In which war gets old

I’d heard good things about Old Man’s War by John Scalzi. Things that made me want to read it. Now, having read it, I am hard pressed to remember what those good things were and who said them, because I’d like to ask those people some questions.

The ideas are interesting, without a doubt. In the future, humans are at war with just about everyone else in the galaxy and they recruit old people to fight. The book explores the technology involved, in detail that is specific enough to be believable but vague enough to sidestep questions of realism and feasibility. Some worthwhile philosophical questions are asked and answered in a generally satisfactory way.

There are, however, two main problems with this book, and they are pretty significant: the characters and the plot.

We’ll start with the latter, which is possibly the less egregious. To put it briefly, not much happens in this book. Over three hundred pages and perhaps a third of them or less actually move the action forward in some substantive way. And honestly, the action doesn’t seem to go much of anywhere anyway. I could say more, but I don’t want to wander too close to spoiler territory. Suffice it to say that the first third of the book is spent easing the reader into the pool, and the rest feels like treading water with the occasional cannonball.

But sometimes a book can get away with slow or flimsy plot if the characters are sympathetic and engaging. Unfortunately, these aren’t really either, mostly because they have little to no distinct personality to differentiate them. They are all nice, intelligent, well-spoken people who sound alike and are only distinguished by their previous careers. The main character in particular is disappointingly bland and, even worse, has no detectable character flaw. He is awesome and everyone likes him and he does awesome things and boy he sure is great! He never does anything wrong, and when bad things happen they are never his fault and, really, they don’t tend to happen to him anyway so who cares? It’s not like the other characters were distinct enough to worry about, so when any of them die the impact is minimal.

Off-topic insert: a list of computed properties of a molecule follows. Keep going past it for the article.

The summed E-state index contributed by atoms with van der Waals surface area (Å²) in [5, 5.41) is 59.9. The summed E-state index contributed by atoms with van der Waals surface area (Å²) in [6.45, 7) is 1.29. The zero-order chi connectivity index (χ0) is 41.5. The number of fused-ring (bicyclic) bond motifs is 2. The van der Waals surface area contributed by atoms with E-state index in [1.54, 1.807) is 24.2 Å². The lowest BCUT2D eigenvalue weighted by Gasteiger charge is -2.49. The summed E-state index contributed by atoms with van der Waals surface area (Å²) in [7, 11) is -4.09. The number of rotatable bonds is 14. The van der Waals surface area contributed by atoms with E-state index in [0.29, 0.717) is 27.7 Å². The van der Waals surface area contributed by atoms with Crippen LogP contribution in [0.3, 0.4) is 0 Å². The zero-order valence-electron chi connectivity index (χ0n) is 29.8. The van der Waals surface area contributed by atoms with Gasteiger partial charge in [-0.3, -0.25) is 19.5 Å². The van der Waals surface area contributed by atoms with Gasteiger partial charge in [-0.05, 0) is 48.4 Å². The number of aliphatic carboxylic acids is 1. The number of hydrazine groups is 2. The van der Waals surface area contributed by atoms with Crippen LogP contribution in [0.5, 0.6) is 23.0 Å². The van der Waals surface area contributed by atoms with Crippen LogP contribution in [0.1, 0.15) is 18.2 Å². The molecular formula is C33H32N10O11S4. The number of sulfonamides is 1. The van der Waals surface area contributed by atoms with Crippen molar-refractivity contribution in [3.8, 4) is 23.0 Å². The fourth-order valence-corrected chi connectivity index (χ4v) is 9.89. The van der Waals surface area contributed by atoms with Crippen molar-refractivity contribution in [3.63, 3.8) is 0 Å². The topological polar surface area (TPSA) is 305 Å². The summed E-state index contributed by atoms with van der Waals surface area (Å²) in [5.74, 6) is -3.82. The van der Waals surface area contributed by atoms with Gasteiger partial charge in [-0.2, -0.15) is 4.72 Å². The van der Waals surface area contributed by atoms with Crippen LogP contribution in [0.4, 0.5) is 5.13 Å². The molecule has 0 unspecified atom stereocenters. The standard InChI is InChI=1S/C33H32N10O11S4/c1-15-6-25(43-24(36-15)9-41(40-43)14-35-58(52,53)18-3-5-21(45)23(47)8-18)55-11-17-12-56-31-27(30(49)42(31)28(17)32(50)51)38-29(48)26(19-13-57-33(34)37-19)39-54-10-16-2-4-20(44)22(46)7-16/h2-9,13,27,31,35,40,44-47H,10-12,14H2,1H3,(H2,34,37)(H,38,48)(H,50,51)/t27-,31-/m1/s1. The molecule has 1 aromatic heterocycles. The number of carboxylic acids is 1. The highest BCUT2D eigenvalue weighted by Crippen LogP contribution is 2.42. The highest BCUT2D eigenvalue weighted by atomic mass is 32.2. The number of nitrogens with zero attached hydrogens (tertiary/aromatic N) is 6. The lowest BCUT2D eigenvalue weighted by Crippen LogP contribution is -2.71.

Most of the book felt like the notes for a book, like the author wrote all these fabulous background bits about the universe and technology and so forth and thought it would be a great idea to have various characters relate this information in lengthy, pointless conversations. It was not a great idea. It was quite possibly the opposite of a great idea. Even the action bits weren’t as exciting as one might hope; it felt like more time was spent planning the actions than actually engaging in them, and they tended to go just as planned with one notable and enjoyable exception.

Would I recommend this book? Perhaps to the kind of person who liked to read D&D manuals for fun. Otherwise, the gimmick of having old people fight wars is not sufficient to carry this novel. If I want to read about space marines, I’ll go grab Starship Troopers. If I want morality, I’ll read some Clarke or Asimov or Vonnegut.


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